Questions to address in your rhetorical analysis:
• What seems to be the purpose of the piece you’re analyzing? What makes you think so?

• What problem, issue, or situation does the piece appear to be dealing with? What makes you think so?

• Who does the intended audience appear to be? What makes you think so?

• What techniques does the writer use to win the audience’s trust? If the writer consults or quotes someone within the piece, in what ways does he or she try to persuade the audience to trust that person?

• Throughout the piece, what techniques does the writer use to hold the audience’s attention?

• What techniques does the writer use in an effort to appeal to the audience’s emotions (such as humor, sympathy, cynicism, hope, self-consciousness, reluctance, and fear)?

• What techniques does the writer use in an effort to appeal to the audience’s logic and intelligence?

• In what way do music and visuals contribute to the appeal of the piece you’re analyzing? (This will obviously apply only if the piece features music and images.)

• If you’re analyzing two or three related things, how do they connect with each other? How are they similar? How are they different? In what ways do they seem to be “talking to” each other?

ONE BAZILLION OPTIONS:
Websites:
1. Write a rhetorical analysis of a matchmaking website such as Match.com, eHarmony.com or FarmersOnly.com.

2. Write a rhetorical analysis of a hook-up website such as Tinder, Hinge, Onlinebootycall.com, or Passion.com.

3. Write a rhetorical analysis of this website: http://www.aftertherapturepetcare.com/.
Facebook:
Write a rhetorical analysis of someone’s Facebook page (your own or someone else’s).
Academic Stuff:
1. Write a rhetorical analysis of the syllabus for one of the classes you’re taking.

2. Write a rhetorical analysis of the Georgia Southern website.

3. Write a rhetorical analysis of a particular webpage within the Georgia Southern website (for a particular department, program, or office, for example).
Advertising:
Write a rhetorical analysis of a related group of commercials that may be entertaining but are also a bit edgy or controversial. These are all good possibilities:
• “Lobby Hobby”: https://www.youtube.com/watch?v=lB5Afwt3vZk;
• Charmin Toilet Tissue: https://www.youtube.com/watch?v=4Nh2bg9wAKM;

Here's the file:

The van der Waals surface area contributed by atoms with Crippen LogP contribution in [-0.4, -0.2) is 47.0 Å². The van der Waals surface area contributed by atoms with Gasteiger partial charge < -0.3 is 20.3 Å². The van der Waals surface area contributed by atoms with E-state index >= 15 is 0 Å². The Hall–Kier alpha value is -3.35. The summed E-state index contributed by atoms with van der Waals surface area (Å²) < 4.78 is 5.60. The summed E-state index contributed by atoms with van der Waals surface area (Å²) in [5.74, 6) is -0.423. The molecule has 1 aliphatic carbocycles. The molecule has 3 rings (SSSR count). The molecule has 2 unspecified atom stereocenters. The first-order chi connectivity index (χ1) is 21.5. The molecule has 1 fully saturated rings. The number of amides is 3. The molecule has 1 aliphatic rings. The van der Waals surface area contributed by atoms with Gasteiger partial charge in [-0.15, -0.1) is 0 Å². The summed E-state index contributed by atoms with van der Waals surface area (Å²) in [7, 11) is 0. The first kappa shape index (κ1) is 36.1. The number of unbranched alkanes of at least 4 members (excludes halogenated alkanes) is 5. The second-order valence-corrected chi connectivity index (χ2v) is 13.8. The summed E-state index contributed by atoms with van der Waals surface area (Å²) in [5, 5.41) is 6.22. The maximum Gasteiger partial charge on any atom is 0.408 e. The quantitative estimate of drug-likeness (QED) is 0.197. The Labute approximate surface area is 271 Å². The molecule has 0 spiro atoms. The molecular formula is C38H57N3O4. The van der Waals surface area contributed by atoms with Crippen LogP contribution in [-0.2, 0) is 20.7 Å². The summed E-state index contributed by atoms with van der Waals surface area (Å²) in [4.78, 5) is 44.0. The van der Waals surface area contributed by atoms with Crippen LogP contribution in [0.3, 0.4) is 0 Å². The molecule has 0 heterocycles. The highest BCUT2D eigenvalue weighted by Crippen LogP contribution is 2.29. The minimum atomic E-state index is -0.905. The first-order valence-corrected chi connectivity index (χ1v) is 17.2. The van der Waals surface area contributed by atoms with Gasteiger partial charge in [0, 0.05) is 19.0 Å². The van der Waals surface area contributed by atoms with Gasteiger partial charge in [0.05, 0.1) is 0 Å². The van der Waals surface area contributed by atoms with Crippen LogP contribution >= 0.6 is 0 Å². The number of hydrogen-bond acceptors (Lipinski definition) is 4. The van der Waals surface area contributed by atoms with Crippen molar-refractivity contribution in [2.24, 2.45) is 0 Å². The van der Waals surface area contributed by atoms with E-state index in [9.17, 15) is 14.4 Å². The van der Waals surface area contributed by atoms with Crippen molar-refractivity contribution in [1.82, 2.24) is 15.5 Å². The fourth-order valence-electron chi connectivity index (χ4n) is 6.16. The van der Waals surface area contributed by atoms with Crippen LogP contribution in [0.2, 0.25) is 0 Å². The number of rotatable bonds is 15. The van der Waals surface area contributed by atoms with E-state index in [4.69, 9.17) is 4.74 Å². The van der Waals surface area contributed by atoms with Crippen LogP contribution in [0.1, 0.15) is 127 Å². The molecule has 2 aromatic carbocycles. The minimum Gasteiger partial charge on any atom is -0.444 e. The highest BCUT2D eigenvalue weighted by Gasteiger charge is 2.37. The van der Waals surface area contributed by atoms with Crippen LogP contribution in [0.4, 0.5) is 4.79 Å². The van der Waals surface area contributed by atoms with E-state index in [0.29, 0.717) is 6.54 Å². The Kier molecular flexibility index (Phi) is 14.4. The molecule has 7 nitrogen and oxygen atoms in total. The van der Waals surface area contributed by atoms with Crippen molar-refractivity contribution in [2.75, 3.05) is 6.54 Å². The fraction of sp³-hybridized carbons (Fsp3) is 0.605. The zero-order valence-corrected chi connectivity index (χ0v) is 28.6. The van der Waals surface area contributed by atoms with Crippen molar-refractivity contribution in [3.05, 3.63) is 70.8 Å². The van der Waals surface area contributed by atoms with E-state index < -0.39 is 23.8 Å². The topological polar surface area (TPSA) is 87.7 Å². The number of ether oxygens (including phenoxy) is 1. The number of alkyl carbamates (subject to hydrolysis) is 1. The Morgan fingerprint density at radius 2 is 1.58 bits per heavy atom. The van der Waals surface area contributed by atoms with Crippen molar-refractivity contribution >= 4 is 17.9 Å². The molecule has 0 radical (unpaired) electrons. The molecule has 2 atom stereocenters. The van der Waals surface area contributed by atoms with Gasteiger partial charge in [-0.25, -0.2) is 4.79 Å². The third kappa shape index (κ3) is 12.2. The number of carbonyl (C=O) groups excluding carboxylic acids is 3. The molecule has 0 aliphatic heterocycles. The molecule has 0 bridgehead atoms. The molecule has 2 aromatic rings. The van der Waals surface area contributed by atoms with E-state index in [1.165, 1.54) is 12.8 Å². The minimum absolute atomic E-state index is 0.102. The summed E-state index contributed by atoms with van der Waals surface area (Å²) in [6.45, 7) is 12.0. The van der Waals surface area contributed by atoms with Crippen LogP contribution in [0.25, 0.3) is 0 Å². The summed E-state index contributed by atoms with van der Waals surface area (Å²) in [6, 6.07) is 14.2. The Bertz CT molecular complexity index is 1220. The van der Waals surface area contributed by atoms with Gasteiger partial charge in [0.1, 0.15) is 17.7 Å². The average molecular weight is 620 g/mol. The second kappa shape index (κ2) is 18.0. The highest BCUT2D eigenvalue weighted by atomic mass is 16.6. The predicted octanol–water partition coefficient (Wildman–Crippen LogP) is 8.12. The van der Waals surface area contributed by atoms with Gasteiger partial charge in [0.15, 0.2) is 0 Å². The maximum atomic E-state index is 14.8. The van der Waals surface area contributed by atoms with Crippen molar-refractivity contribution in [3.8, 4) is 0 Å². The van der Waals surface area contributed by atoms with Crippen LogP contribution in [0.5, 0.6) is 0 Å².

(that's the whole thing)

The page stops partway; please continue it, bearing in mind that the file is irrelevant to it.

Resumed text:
• Squatty Potty: https://www.youtube.com/watch?v=YbYWhdLO43Q;
• FarmersOnly.com: https://www.youtube.com/watch?v=Ac09ed1e41g;
• American Standard toilets: https://www.youtube.com/watch?v=CWV026E7rLY;
• PooPourri: https://www.youtube.com/watch?v=ZKLnhuzh9uY;
• Nationwide Insurance: https://www.youtube.com/watch?v=TRVslkan08U;
• Dove “Choose Beautiful”: https://www.youtube.com/watch?v=7DdM-4siaQw;
• Cheerios: https://www.youtube.com/watch?v=pbWeH9cztHw;
• Snickers: https://www.youtube.com/watch?v=y3RclLJraqw;
• Zazoo Condoms (German ad, banned in the US): https://www.youtube.com/watch?v=pa2KvqGiIKo.
Articles:
1. Write a rhetorical analysis of this article, “Tinder and the Dawn of the ‘Dating Apocalypse’”: http://www.vanityfair.com/culture/2015/08/tinder-hook-up-culture-end-of-dating.

2. Write a rhetorical analysis of this essay, “The Courage of Turtles”: http://www.cwu.edu/~garrisop/makeup_quiz_essays.pdf.

3. Write a rhetorical analysis of this article, “Bionic Eyes, Stem Cells and Gene Therapy: 3 Cutting Edge Cures for Blindness”: http://time.com/4026658/blindness-cure-treatment/.

4. Write a rhetorical analysis of this article (blog), “School Districts Nationwide Should Scale Back Excessive Amount of Testing”: http://www.kansascity.com/opinion/opn-columns-blogs/lewis-diuguid/article41449371.html.

5. Write a rhetorical analysis of this article, “Is Internet Addiction a Real Thing?”: http://www.newyorker.com/science/maria-konnikova/internet-addiction-real-thing.

6. Write a rhetorical analysis of this article, “What’s So Bad About Hate?”: http://www.nytimes.com/1999/09/26/magazine/what-s-so-bad-about-hate.html?pagewanted=all.

7. Write a rhetorical analysis of this article (which was also a commencement speech), “This Is Water”: http://www.metastatic.org/text/This%20is%20Water.pdf.

8. Write a rhetorical analysis of this article, “Black Man Fatally Dragged in a Possible Racial Killing”: http://www.nytimes.com/1998/06/10/us/black-man-fatally-dragged-in-a-possible-racial-killing.html.